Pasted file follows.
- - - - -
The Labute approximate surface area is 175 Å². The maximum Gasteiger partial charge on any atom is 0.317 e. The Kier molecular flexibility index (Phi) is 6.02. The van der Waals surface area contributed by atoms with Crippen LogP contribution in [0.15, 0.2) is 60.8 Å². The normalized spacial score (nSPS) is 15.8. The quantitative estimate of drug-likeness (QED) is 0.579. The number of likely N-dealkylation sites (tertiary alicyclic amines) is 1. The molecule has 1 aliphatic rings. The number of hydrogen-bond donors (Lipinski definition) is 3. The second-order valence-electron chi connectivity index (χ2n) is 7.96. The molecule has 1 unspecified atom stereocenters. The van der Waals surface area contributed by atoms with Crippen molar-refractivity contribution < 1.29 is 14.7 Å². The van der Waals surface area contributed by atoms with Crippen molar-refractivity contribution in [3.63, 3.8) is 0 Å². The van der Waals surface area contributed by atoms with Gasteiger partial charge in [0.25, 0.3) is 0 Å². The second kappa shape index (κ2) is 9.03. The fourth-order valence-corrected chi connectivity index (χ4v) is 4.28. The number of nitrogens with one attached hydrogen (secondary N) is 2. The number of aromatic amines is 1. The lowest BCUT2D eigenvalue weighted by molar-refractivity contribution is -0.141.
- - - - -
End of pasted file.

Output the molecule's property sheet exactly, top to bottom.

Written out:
The Labute approximate surface area is 175 Å². The maximum Gasteiger partial charge on any atom is 0.317 e. The Kier molecular flexibility index (Phi) is 6.02. The van der Waals surface area contributed by atoms with Crippen LogP contribution in [0.15, 0.2) is 60.8 Å². The normalized spacial score (nSPS) is 15.8. The quantitative estimate of drug-likeness (QED) is 0.579. The number of likely N-dealkylation sites (tertiary alicyclic amines) is 1. The molecule has 1 aliphatic rings. The number of hydrogen-bond donors (Lipinski definition) is 3. The second-order valence-electron chi connectivity index (χ2n) is 7.96. The molecule has 1 unspecified atom stereocenters. The van der Waals surface area contributed by atoms with Crippen molar-refractivity contribution < 1.29 is 14.7 Å². The van der Waals surface area contributed by atoms with Crippen molar-refractivity contribution in [3.63, 3.8) is 0 Å². The van der Waals surface area contributed by atoms with Gasteiger partial charge in [0.25, 0.3) is 0 Å². The second kappa shape index (κ2) is 9.03. The fourth-order valence-corrected chi connectivity index (χ4v) is 4.28. The number of nitrogens with one attached hydrogen (secondary N) is 2. The number of aromatic amines is 1. The lowest BCUT2D eigenvalue weighted by molar-refractivity contribution is -0.141.